Maternity Hospital Accessibility in parts of Northern Sweden : Analyzing accessibility change from 2013 to 2019 using GIS Network Analysis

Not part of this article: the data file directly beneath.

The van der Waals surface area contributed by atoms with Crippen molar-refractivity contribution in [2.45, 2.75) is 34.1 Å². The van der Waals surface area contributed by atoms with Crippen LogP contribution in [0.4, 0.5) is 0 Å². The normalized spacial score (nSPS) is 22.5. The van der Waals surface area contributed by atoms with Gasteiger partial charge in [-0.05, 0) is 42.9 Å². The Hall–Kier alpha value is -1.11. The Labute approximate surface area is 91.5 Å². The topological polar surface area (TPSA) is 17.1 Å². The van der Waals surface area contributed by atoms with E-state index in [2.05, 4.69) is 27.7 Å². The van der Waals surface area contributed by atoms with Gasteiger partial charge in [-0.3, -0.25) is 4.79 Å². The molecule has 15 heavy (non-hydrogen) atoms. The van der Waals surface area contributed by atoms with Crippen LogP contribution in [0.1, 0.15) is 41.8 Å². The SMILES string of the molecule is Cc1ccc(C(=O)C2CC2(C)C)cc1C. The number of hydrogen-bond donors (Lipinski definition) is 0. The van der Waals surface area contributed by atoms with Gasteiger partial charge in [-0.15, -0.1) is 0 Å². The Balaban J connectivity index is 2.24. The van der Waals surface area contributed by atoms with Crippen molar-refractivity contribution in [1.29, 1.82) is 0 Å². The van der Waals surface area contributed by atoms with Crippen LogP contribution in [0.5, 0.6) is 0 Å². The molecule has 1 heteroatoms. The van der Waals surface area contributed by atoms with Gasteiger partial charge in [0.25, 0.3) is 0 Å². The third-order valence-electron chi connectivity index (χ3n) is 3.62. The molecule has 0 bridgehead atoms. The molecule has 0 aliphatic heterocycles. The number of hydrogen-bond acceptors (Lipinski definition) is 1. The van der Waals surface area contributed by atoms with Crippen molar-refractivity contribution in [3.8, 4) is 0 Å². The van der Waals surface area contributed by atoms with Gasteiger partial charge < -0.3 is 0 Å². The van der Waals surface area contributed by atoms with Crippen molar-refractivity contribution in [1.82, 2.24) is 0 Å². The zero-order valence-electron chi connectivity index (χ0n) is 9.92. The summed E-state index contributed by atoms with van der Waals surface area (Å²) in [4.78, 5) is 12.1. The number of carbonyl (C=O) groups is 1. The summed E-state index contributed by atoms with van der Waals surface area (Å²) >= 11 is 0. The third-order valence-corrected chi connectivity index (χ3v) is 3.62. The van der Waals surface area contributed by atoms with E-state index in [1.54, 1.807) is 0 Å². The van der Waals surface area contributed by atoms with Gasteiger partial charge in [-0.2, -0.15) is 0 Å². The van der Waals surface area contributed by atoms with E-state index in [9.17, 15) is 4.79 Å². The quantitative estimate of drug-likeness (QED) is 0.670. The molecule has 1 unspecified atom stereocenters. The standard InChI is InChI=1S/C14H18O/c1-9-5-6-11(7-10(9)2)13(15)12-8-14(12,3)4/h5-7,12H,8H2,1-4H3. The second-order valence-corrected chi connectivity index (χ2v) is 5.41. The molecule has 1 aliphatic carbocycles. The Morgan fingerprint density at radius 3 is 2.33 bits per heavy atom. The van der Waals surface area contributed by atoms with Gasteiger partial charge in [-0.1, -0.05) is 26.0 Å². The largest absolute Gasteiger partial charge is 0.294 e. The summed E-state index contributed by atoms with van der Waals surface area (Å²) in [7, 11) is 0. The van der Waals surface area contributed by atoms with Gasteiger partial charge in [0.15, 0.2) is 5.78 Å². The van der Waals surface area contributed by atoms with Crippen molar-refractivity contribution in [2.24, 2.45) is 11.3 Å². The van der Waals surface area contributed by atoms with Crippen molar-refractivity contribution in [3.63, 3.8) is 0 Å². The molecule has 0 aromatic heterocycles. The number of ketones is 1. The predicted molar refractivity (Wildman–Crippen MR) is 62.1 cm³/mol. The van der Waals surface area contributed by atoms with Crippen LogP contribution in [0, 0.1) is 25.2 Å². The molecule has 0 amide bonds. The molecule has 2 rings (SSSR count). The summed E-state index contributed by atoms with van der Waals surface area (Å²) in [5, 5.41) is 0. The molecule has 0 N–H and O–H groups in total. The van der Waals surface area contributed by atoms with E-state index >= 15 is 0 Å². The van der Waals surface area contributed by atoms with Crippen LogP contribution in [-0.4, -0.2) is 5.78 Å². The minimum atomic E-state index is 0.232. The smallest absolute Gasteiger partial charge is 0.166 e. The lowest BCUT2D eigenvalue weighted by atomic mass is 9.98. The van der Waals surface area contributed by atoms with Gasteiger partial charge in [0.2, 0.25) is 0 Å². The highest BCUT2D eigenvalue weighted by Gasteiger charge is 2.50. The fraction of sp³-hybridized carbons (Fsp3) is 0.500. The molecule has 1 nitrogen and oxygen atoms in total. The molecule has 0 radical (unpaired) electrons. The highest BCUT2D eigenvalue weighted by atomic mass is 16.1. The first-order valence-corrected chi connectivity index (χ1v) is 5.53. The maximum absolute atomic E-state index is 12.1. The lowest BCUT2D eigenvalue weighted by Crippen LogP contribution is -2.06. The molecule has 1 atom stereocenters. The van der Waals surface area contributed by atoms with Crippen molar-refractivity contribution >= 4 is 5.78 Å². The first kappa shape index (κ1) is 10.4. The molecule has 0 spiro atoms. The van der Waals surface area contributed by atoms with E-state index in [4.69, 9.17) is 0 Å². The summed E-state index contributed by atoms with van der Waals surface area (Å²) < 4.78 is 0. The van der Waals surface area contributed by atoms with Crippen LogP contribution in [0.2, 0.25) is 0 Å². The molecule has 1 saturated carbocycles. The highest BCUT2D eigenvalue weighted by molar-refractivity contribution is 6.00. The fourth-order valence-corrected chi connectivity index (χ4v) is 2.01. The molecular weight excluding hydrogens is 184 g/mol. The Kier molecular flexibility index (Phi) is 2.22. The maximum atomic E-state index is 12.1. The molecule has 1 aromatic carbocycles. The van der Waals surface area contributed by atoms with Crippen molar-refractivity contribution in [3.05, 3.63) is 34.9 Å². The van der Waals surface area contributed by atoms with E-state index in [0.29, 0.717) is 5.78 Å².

Abstract: Since the Swedish health care system is mostly organized at a regional level and the population density across the Swedish regions are variating, the supply of health care differs among the regions. Population density and the centralization of care is also affecting the distribution of health care facilities since most opportunities for care will be found where population density is high, such as larger cities. In northern Sweden where the larger parts of the area are sparsely populated and the main cities are mostly located along the coast, accessibility to health care for the rural population and their urban counterparts are therefore very different. The level of accessibility to health care can be more crucial in some situations than in other, one of these is childbirth. Since the labour process can develop quickly, the need to get the right care at the right time can be vital for both mother and child. In the past years there have been changes to the maternity hospital distribution in northern Sweden. This is due to the closure of Sollefteå maternity hospital and the temporal closing of Lycksele maternity hospital. The aim of this thesis is to analyse the change in accessibility between 2013 and 2019 as a result of these shutdowns. This is done using service area analysis through the ArcGIS network analyst extension. The result show that the closures have had large impact on the spatial accessibility, increasing travel times to maternity hospitals for the inland population. Those who are mostly affected are people who already had poor accessibility, these are also places who have a small population. The result also shows that around 90 % of the women could reach their closest maternity hospital within one hour in 2013 compared to around 80 % in 2019. Around 40 % of the women are at higher risk of childbirth complications since they exceed 20 minutes travel time, this was the same value in 2013 as for 2019. As conclusion, closures have decreased accessibility for women in the inland of northern Sweden but the largest part of the population remain having good accessibility to their closest maternity hospital.
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